“Patrick told me that when he was down, the kid shot at him three more times from close range,” said Lilian Greenberg, the mother of Caprice’s two oldest children, Chrystal and Isaiah. “He remembered hearing a lady in the projects shouting, ‘Don’t kill him!’”

Another round from Redden slammed into Caprice’s chest, and was stopped by his bullet-resistant vest.

But Caprice got up on one knee and returned fire. In all, he got off 14 shots.

Redden, 18, fled the scene in a car. He shot himself dead about a half-mile away, in an apartment in the Seth Low Houses.

Greenberg recalled seeing Caprice with a thicket of tubes coming out of him at the hospital after the shooting. “He was a very strong man, and before you knew it he was recovering,” she said.

News columnist Michael Daly wrote at the time, “Marrero sits with wounds to his honor and reputation from which he is not likely to recover … .” Marrero soon left the NYPD and faded from view.

Greenberg said though other cops blasted Marrero for running off, Caprice never did. “He was a very humble man and he didn’t know how to hold grudges,” she said. “He never expressed any animosity toward him.”

Caprice even wanted disciplinary charges dropped against Marrero, close friend Andris Maitre said. “That’s what a great guy he was,” he said.

Though he rarely talked about the shooting, the ordeal stuck with him over the years. “It was something that did traumatize him,” Chrystal said. “He would have nightmares from time to time.”

Chrystal wrote a college essay admiring the medical care her dad received. She became a nurse.

Caprice’s son Isaiah, 23, was in high school when he was awarded a medal of merit for saving a little boy who was drowning in a pool. He became a firefighter in Florida.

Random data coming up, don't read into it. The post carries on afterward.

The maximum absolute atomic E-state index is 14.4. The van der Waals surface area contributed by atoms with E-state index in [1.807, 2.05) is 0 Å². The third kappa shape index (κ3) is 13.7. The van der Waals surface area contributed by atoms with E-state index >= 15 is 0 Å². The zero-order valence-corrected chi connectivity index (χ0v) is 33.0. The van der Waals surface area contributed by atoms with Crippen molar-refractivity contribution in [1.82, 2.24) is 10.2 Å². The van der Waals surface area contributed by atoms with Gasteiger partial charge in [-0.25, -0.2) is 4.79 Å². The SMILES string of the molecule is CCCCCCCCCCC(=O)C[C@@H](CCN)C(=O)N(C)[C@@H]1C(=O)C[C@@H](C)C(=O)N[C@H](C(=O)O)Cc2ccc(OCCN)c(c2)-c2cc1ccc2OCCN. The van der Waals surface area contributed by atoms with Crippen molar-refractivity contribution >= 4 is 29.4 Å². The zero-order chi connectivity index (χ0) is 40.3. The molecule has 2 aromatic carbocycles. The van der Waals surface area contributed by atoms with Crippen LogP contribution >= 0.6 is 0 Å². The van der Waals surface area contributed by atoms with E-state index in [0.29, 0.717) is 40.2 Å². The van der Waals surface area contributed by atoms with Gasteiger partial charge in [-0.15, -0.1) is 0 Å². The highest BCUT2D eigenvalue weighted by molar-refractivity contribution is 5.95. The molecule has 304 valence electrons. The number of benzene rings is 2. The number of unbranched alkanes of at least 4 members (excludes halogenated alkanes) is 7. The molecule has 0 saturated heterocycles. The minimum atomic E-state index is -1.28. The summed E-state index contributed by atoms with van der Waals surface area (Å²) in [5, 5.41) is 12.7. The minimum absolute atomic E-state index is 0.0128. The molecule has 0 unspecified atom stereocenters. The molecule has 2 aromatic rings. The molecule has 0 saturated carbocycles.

“It’s beautiful that they both ended up in public service,” Greenberg said. “He could have very well died that day [in 2005]. I’m glad that he was able to see his children graduate and achieve successful careers.”

Caprice decorated his Brooklyn apartment with photos of his children, and saved every card they sent him, said Greenberg, who works as an administrative assistant for the Orange County, Fla., Sheriffs Department.

After his marriage to Greenberg ended, Caprice later met a Haitian woman named Gina who would become his second wife in 2019.

They had a 3-year-old daughter, Isabella. Gina Caprice gave birth to their second daughter, Malyah, four months ago in Haiti. But the new mom died shortly after giving birth in the hospital from unknown causes.

Gina’s death was shattering. “He was always looking at her picture, talking to it,” Maitre said. “He said, ‘How am I going to raise two little girls without her?’ I said, ‘Patrick, everyone is going to help you out.’”

His two young daughters are now living with their maternal aunt in the city as the family sorts out their future without their mother and father.

”Detective Patrick Caprice was the epitome of hero cops,” said Paul DiGiacomo, president of the Detectives Endowment Association. “Shot multiple times during a car stop in 2005, Patrick’s wounds altered his life forever …. Patrick’s desire to serve others even into retirement demonstrated his unbelievable resilience. He will be sorely missed.”